First off–a renewed call to any Seanetters available on April 12 around 5pm for a field trip to Revere Beach in Massachusetts! An undergraduate class from Tufts will be heading out with us to learn a bit about citizen science, beachwalking with a purpose, and the curious lives of dead birds. We would love to have some of you folks come and give your first hand accounts of what SEANET has meant to you. If you think you might be able to make it, please get in touch!
Now, to today’s thrilling content: a study of decay and decomposition.
Since we introduced individually numbered cable ties on a few beaches, we have reaped unexpected benefits. In addition to being able to track a specific carcass from week to week and month to month, we have also been able to observe the degradation of carcasses over time until little is left but a bone and feather pile. Here is a photo journal of the postmortem progress of Great Black-Backed Gull 1943, first seen and tagged by Dennis Minsky in October 2010.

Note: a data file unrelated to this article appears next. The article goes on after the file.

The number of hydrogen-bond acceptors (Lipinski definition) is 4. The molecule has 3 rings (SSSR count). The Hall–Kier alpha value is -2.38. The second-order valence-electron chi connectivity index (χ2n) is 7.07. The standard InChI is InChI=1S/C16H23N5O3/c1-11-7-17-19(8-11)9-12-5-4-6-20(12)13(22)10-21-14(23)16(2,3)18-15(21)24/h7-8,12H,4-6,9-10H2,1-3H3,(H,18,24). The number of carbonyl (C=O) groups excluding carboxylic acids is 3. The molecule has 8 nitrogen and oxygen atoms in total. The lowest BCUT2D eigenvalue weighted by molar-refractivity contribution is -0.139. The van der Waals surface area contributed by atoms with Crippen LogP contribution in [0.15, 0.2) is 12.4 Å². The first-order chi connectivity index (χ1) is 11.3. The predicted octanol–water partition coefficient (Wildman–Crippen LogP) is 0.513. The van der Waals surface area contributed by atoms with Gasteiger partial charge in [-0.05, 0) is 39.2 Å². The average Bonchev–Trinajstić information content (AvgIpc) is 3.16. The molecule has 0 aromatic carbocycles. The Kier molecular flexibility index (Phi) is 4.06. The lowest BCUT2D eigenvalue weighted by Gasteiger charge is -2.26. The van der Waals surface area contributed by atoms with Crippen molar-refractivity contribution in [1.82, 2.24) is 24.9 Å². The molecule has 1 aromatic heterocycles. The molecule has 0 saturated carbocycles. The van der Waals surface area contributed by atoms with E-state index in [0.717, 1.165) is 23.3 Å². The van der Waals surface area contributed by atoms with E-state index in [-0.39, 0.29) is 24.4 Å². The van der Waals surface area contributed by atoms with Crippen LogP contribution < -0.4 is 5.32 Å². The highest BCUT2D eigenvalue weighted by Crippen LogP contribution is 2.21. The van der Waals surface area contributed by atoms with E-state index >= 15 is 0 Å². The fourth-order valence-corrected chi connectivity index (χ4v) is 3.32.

While most Seanetters don’t have the opportunity to observe a carcass for so long a timeframe, this should serve as a justification for photographing even previously seen carcasses. This is an education for us all, and helps us understand how long it takes a carcass to break down, and what parts tend to persist. Perhaps the most valuable is being able to watch a known species degrade to almost unrecognizable parts. These images can make all the difference when we get difficult cases of mangled wings and bones.